Oregon Republicans don't have groups like Emily's List and Emerge Oregon. They tend to recruit women candidates from among business owners, says Rep. Vicki Berger, R-Salem.

"It's harder to find business people because they're busy running a business," Berger says.

Women also tend to have less time, because they often have more duties with their families, she says.

After winning one term on the Salem School Board, Berger decided not to run again. "There just isn't enough time in the day," she says. "Something had to give, and it wasn't going to be the kids, and it wasn't going to be the husband."

Later, there was the financial burden of putting her three children through college, forcing her to earn more money than a legislator commands.

With more women in the work force, that may help explain why the number of women in office has leveled off or declined, Berger says.

She's pleased that it's easier to convince younger generations of women they have what it takes to run for office and win. And they have more role models, she says, such as Hillary Clinton.

But the time demands of seeking and holding office, the relatively low pay and the rough and tumble nature of politics gives people pause before running, Berger says.

"In the end of it all what do you get?" she says. "The thanks of a grateful electorate?"


Gay women could be big political winners

2012 might go down in history as a banner year for one group of women in Oregon politics: lesbians.

House Democratic Leader Tina Kotek, D-Portland -- one of the first "out" lesbians to win a seat in the Legislature -- could make history if Democrats score at least one gain on Republicans among the 60 House seats up for grabs. Their odds are pretty good, as Republicans have to defend the six Democrat-held seats they won in the GOP surge of 2010, and Democrats outnumber Republicans in those districts.

If Democrats score a net gain of one seat, that would put Kotek in position to be the next House speaker.

She'd be the first lesbian House speaker in the nation, says Kate Brown, Oregon secretary of state.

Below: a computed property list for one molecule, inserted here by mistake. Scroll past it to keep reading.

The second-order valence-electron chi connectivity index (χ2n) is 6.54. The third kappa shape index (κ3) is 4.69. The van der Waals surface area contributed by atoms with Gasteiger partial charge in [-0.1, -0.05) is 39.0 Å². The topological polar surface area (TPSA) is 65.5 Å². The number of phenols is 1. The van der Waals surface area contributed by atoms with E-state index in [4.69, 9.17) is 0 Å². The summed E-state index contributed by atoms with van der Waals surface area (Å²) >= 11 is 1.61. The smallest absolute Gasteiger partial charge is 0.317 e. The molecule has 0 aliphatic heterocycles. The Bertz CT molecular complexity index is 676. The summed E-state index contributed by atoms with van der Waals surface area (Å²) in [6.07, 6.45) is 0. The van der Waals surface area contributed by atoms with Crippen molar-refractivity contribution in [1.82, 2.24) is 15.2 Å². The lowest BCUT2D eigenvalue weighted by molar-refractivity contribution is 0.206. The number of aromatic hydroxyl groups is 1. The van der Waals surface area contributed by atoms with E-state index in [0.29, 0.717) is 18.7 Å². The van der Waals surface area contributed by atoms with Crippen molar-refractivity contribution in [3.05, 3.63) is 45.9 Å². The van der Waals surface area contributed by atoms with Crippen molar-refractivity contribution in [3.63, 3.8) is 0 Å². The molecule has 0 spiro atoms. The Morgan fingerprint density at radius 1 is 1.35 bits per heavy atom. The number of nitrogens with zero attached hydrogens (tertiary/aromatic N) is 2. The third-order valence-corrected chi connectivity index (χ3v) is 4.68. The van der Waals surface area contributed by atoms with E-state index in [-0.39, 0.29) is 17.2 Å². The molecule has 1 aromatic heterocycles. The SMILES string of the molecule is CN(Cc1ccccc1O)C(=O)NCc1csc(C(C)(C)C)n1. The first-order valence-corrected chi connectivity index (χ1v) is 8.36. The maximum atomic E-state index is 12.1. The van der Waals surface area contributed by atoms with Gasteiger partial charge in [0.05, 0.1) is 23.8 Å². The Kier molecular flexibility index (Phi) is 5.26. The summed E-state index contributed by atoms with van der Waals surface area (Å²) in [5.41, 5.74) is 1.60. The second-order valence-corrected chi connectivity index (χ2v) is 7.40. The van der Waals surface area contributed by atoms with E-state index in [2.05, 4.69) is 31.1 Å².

Nena Cook, in a runoff for an open Oregon Supreme Court seat, is another openly lesbian candidate. If she wins, three of the seven justices on Oregon's highest court would be gay or lesbian, including Rives Kistler and Virginia Linder.


Oregon women in elective office

Six women have been elected to serve Oregon in Congress:

• Maurine Brown Neuberger (U.S. Senate, 1960-67)

• Nan Wood Honeyman (U.S. House, 1937-1939)

• Edith Green (U.S. House, 1955-1975)

• Elizabeth Furse (U.S. House, 1993-1999)

• Darlene Hooley (U.S. House, 1997-2009)

• Suzanne Bonamici (U.S. House, 2012-present)

Five women have won other statewide posts:

• Norma Paulus (secretary of state, 1977-1984; superintendent of public instruction, 1990-1999)

• Barbara Roberts (secretary of state, 1985-1990; governor, 1991-1995)

• Mary Wendy Roberts (labor commissioner, 1979-1995)

• Susan Castillo (superintendent of public instruction, 2003-2012)

• Kate Brown (secretary of state, 2009-present)

Current women office-holders:

• Oregon House of Representatives: 17 of 60 members

• State Senate: nine of 30 members

• County commissioners: 28 of 120 members

• Other county elective posts: about 70 of 300

Sources: Center for American Women and Politics, Rutgers University; Emerge Oregon